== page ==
I can’t believe, though, that Jessa would just let Adam come back knowing that she is essentially his second choice. It’s sad. But at least she knows that being with him makes her happy. I feel like a part of her always considered herself this lone-wolf, but once she found herself actually alone, she realized that she wanted more. Also, she thought she was pregnant in season 1 when she went into that bar and hooked up with someone, and this season there was a scene of her throwing up and then going into the bar just like before. Seeing those parallels made me realize how much Jessa has also grown throughout the years, and she deserves to be with the person she loves. I feel like Jessa in the first season would have been too prideful to admit that she needed somebody; at least she is strong enough to make a decision based on her overall happiness rather than “winning”.

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I have to admit, if Hannah wasn’t going to be with Adam, I would have wanted her to be alone anyway, because she is a strong, independent woman who don’t need no man!

This show makes me so happy and so sad all at the same time, but I will never tire of these characters. This is a show that I will re-watch over and over again. And I will fight anyone who thinks that Girls is anything short of genius.

Get Out: A Review

Movie Reviews

I hope everyone had a wonderful weekend! I know I did. MAC was together again for another weekend of adventures. They came over to my neck of the woods and we grabbed dinner at Mellow Mushroom. We had a really great night just laughing and hanging out. We originally planned on seeing Get Out Friday night, but it had a really late showing and 2/3 of us are basically grandmas. 

So, we decided to see it Saturday at the Collections in Forsyth. I have been really looking forward to this movie ever since Allison Williams started promoting it on her social media. And then all of the reviews came pouring in and I had to see it. 

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I won’t give any spoilers but it really was amazing. It was the typical horror/suspense movie on the surface but the underlying truth of racism in America made this movie so moving and beautiful. This film sheds light on how ignorant some people are towards minorities. You are able to experience the film through Chris’s ( the protagonist) perspective. At least for me, it was really eye opening to see something firsthand that I have had the privilege not to experience. 


It’s one of those movies that I want to watch over and over. Even now, I feel like I can’t do it justice because there’s so much I probably missed and didn’t notice the first time.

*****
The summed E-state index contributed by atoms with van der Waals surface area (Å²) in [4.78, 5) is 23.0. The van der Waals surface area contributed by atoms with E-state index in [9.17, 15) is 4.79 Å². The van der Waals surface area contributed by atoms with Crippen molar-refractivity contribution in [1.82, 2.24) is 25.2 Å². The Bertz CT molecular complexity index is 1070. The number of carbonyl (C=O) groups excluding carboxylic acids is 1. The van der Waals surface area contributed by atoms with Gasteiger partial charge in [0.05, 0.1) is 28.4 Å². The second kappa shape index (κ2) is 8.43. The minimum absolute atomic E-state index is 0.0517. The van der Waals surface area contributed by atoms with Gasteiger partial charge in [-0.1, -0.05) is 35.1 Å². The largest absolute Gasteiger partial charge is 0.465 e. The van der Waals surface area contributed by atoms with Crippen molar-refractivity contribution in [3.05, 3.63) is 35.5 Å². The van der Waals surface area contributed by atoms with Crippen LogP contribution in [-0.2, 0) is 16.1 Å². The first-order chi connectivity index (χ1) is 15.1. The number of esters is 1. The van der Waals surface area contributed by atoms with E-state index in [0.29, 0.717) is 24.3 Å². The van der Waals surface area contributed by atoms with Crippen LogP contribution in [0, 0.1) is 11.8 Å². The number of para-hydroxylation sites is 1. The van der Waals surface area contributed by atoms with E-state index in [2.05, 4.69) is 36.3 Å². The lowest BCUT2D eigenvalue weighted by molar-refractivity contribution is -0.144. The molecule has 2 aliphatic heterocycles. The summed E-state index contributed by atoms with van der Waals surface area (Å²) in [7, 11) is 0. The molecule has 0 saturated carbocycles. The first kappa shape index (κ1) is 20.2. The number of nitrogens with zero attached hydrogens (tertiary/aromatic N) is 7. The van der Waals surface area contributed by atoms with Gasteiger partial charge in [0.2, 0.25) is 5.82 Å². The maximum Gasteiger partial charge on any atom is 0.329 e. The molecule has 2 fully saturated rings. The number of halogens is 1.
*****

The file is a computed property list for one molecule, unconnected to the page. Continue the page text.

My face throughout the entirety of this film tbh


After seeing this movie, I want to bring everyone I know to see it. I hope it opens people’s minds and brings them awareness to what happens everyday all around them. 

Whoever you are or wherever you’re from, just Get Out and see this movie! (I’m sorry. I couldn’t resist.)

***Images from Google 

Paterson: A Review

Movie Reviews, Uncategorized

I saw a film last night at the Midtown Art Cinema in Atlanta, and I haven’t been able to stop thinking about it. Paterson is Jim Jarmusch’s latest work about a bus driver/poet named Paterson who lives in Paterson, NJ. The film follows Paterson and his wife, Laura over a span of seven days while they go about their life. Nothing monumental or life-changing happens, and yet there is a noticeable shift in the characters by the end of the film. I’ve never experienced anything quite like this. I’ve never felt more peaceful or been more creatively inspired by a movie before. I am not well versed in any of Jarmusch’s previous works, so I’m not sure if this is his style or not, but it was unbelievably refreshing to see a film so devoid of conflict. Like any film, it has a rising action and a resolution at the end, but it is a very gradual rise and fall. It is really hard to explain why I love this movie, other than the fact that it stars my favorite actor right now, Adam Driver. I have been following this film since it made its first premiere at the Cannes Film Festival in May, and without having even seen it, I knew it was going to be one that I watched over and over.

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Even though I was prepared for it to be a pretty mellow movie, I still tensed as if waiting for the other shoe to drop. The music in the beginning had a horror feel to it as Paterson walked unassumingly to work, and I was tense as I awaited the impending doom I was sure was to come. But nothing really bad ever happened. We were teased by potential dangers, like the threat of Marvin, Paterson and Laura’s English Bulldog, being kidnapped or even when (SPOILER) Everett brings a fake gun into the bar. No matter what situation arose, Paterson still woke up the next morning in bed with Laura.